For the period of the temporary assignment, the employer which employees have been temporarily assigned to will assign work to those employees, but their wages will be paid by the employer who assigned them. 


Except for payroll and travel costs, temporary assignment will be free of charge.  




A new ground for serving a notice of termination will be available to employers, namely the substantial gross violation of duties by a temporarily incapacitated employee. This violation will be based on a breach of the medical regime by the employee, namely the duty to remain at the place of residence and to comply with the schedule and extent of permitted leave under the Act on health insurance.  


The subjective period during which an employer will be entitled to serve a notice of termination will basically be only one month from the day when the employer learns of the breach of the regime. Simultaneously, salary compensation for an employee to whom the notice of termination will be served on this ground may not be reduced or withheld.  Job seekers whose employment is terminated on this ground will not be entitled to unemployment benefit.


Generally, the minimum two-month notice period remains unchanged, except for a notice of termination served by an employee in connection with the transfer of the rights and duties arising under employment.  In this case employment terminates no later than on the day preceding the day when the transfer takes effect. The legislation does not stipulate the deadline by which the notice of termination must be delivered by the employee to the original employer, which may have a negative impact on many business transactions connected with the transfer of employees.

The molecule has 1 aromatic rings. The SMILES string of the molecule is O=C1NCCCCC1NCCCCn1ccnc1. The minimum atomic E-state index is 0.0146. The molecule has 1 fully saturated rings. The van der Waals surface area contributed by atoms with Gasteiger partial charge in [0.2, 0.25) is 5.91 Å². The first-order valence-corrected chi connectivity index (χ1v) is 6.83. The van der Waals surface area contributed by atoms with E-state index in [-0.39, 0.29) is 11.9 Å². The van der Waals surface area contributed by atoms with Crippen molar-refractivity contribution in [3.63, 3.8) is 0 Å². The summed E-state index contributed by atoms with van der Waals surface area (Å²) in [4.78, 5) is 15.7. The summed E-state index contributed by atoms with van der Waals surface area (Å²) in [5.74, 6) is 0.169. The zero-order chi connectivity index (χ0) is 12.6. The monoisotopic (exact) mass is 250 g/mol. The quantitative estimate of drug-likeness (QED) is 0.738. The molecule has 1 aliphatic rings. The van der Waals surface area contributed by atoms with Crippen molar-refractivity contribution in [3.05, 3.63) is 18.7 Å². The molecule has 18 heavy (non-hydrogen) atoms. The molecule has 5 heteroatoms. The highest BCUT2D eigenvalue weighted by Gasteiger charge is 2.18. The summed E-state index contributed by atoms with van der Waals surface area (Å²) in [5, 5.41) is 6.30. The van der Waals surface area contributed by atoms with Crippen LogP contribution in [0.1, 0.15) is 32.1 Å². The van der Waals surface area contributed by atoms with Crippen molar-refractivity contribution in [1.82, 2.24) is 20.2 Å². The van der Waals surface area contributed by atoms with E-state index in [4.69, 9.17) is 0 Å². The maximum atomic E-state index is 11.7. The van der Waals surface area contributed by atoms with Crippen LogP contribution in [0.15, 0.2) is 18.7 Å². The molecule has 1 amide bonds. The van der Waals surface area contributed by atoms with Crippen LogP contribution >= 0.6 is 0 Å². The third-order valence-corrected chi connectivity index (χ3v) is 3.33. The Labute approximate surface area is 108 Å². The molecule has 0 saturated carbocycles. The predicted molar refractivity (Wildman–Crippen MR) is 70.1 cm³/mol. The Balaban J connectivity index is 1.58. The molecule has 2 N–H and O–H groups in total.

The Amendment will reintroduce the court’s so-called right to moderate damages in cases of invalidly terminated employment when the total period for which an employee is entitled to wage compensation exceeds six months. The court will have the right to reasonably reduce the compensation.  


6.         SEVERANCE 


Instead of unified severance (a minimum of a multiple of three times the average salaries) different amounts of severance will be introduced based on the following rules. Upon terminating employment that lasted less than one year, employees will be entitled to severance corresponding to a minimum of their average monthly earnings. If employment lasts at least one year but less than two, employees will be entitled to severance corresponding to a minimum of double their average earnings. If employment lasts at least two years, employees will be entitled to severance corresponding to a minimum of triple their average earnings.




Under the Amendment, the hours for which agreements on work performance may be concluded will be increased from 150 to 300 hours in a calendar year. 


Simultaneously, an amendment to the Acts on health insurance and on sickness benefits introduces a duty to pay contributions to health insurance and social security for persons employed under agreements for work performance if their attributable monthly income exceeds CZK 10,000. This duty arises in months in which this attributable income is credited.  


The duty to pay contributions to health insurance and social security applies even if an employee performs work for the same employer in a calendar month based on several agreements on work performance, if the total monthly income under the agreements exceeds CZK 10,000.